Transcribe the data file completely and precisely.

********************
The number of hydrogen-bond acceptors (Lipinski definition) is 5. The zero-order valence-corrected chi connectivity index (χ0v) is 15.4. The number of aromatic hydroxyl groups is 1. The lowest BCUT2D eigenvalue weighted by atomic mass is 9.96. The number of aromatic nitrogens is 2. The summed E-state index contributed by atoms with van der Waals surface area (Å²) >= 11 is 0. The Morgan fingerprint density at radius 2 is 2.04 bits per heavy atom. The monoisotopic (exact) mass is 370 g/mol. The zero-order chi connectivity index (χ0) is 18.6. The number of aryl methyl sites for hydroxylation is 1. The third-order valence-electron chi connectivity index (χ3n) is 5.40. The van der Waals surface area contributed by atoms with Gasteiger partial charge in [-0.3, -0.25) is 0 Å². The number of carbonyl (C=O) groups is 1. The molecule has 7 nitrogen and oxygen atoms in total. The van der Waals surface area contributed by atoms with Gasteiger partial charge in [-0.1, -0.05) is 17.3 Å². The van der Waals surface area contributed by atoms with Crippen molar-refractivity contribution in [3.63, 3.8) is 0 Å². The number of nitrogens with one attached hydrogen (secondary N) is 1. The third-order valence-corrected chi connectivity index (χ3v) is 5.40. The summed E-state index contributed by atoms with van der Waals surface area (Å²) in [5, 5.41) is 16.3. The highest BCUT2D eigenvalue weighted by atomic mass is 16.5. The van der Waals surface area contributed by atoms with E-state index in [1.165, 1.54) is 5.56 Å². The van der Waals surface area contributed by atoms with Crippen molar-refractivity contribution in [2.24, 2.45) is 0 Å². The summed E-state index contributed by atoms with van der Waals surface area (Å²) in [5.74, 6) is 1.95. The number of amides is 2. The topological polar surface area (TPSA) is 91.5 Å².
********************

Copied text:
The number of hydrogen-bond acceptors (Lipinski definition) is 5. The zero-order valence-corrected chi connectivity index (χ0v) is 15.4. The number of aromatic hydroxyl groups is 1. The lowest BCUT2D eigenvalue weighted by atomic mass is 9.96. The number of aromatic nitrogens is 2. The summed E-state index contributed by atoms with van der Waals surface area (Å²) >= 11 is 0. The Morgan fingerprint density at radius 2 is 2.04 bits per heavy atom. The monoisotopic (exact) mass is 370 g/mol. The zero-order chi connectivity index (χ0) is 18.6. The number of aryl methyl sites for hydroxylation is 1. The third-order valence-electron chi connectivity index (χ3n) is 5.40. The van der Waals surface area contributed by atoms with Gasteiger partial charge in [-0.3, -0.25) is 0 Å². The number of carbonyl (C=O) groups is 1. The molecule has 7 nitrogen and oxygen atoms in total. The van der Waals surface area contributed by atoms with Gasteiger partial charge in [-0.1, -0.05) is 17.3 Å². The van der Waals surface area contributed by atoms with Crippen molar-refractivity contribution in [3.63, 3.8) is 0 Å². The number of nitrogens with one attached hydrogen (secondary N) is 1. The third-order valence-corrected chi connectivity index (χ3v) is 5.40. The summed E-state index contributed by atoms with van der Waals surface area (Å²) in [5, 5.41) is 16.3. The highest BCUT2D eigenvalue weighted by atomic mass is 16.5. The van der Waals surface area contributed by atoms with E-state index in [1.165, 1.54) is 5.56 Å². The van der Waals surface area contributed by atoms with Crippen molar-refractivity contribution in [2.24, 2.45) is 0 Å². The summed E-state index contributed by atoms with van der Waals surface area (Å²) in [5.74, 6) is 1.95. The number of amides is 2. The topological polar surface area (TPSA) is 91.5 Å².